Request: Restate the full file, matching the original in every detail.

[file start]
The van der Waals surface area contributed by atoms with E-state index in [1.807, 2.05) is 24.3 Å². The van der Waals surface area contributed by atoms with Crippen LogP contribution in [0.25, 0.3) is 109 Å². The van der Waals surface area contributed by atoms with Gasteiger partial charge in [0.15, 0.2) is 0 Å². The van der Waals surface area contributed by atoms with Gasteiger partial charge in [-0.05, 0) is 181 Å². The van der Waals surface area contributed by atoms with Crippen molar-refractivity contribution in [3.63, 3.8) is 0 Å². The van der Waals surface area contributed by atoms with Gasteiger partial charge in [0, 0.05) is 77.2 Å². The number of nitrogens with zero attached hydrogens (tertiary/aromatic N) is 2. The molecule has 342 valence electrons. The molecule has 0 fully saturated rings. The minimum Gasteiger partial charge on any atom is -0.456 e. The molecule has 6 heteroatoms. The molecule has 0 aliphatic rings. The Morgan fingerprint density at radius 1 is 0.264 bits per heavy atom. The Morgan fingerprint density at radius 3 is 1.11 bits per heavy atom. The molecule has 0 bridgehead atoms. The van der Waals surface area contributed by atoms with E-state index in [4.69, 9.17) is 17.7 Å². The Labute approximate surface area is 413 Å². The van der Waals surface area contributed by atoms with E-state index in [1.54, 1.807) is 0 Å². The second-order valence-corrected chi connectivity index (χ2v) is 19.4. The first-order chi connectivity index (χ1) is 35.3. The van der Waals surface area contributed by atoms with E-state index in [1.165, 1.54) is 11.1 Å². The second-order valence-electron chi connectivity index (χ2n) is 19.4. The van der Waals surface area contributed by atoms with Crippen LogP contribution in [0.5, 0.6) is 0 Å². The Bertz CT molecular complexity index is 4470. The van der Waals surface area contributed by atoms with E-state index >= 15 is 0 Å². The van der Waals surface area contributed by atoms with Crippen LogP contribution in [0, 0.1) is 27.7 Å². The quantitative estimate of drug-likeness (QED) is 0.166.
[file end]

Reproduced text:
The van der Waals surface area contributed by atoms with E-state index in [1.807, 2.05) is 24.3 Å². The van der Waals surface area contributed by atoms with Crippen LogP contribution in [0.25, 0.3) is 109 Å². The van der Waals surface area contributed by atoms with Gasteiger partial charge in [0.15, 0.2) is 0 Å². The van der Waals surface area contributed by atoms with Gasteiger partial charge in [-0.05, 0) is 181 Å². The van der Waals surface area contributed by atoms with Crippen molar-refractivity contribution in [3.63, 3.8) is 0 Å². The van der Waals surface area contributed by atoms with Gasteiger partial charge in [0, 0.05) is 77.2 Å². The number of nitrogens with zero attached hydrogens (tertiary/aromatic N) is 2. The molecule has 342 valence electrons. The molecule has 0 fully saturated rings. The minimum Gasteiger partial charge on any atom is -0.456 e. The molecule has 6 heteroatoms. The molecule has 0 aliphatic rings. The Morgan fingerprint density at radius 1 is 0.264 bits per heavy atom. The Morgan fingerprint density at radius 3 is 1.11 bits per heavy atom. The molecule has 0 bridgehead atoms. The van der Waals surface area contributed by atoms with E-state index in [4.69, 9.17) is 17.7 Å². The Labute approximate surface area is 413 Å². The van der Waals surface area contributed by atoms with E-state index in [1.54, 1.807) is 0 Å². The second-order valence-corrected chi connectivity index (χ2v) is 19.4. The first-order chi connectivity index (χ1) is 35.3. The van der Waals surface area contributed by atoms with E-state index in [1.165, 1.54) is 11.1 Å². The second-order valence-electron chi connectivity index (χ2n) is 19.4. The van der Waals surface area contributed by atoms with Crippen LogP contribution in [0.5, 0.6) is 0 Å². The Bertz CT molecular complexity index is 4470. The van der Waals surface area contributed by atoms with E-state index >= 15 is 0 Å². The van der Waals surface area contributed by atoms with Crippen LogP contribution in [0, 0.1) is 27.7 Å². The quantitative estimate of drug-likeness (QED) is 0.166.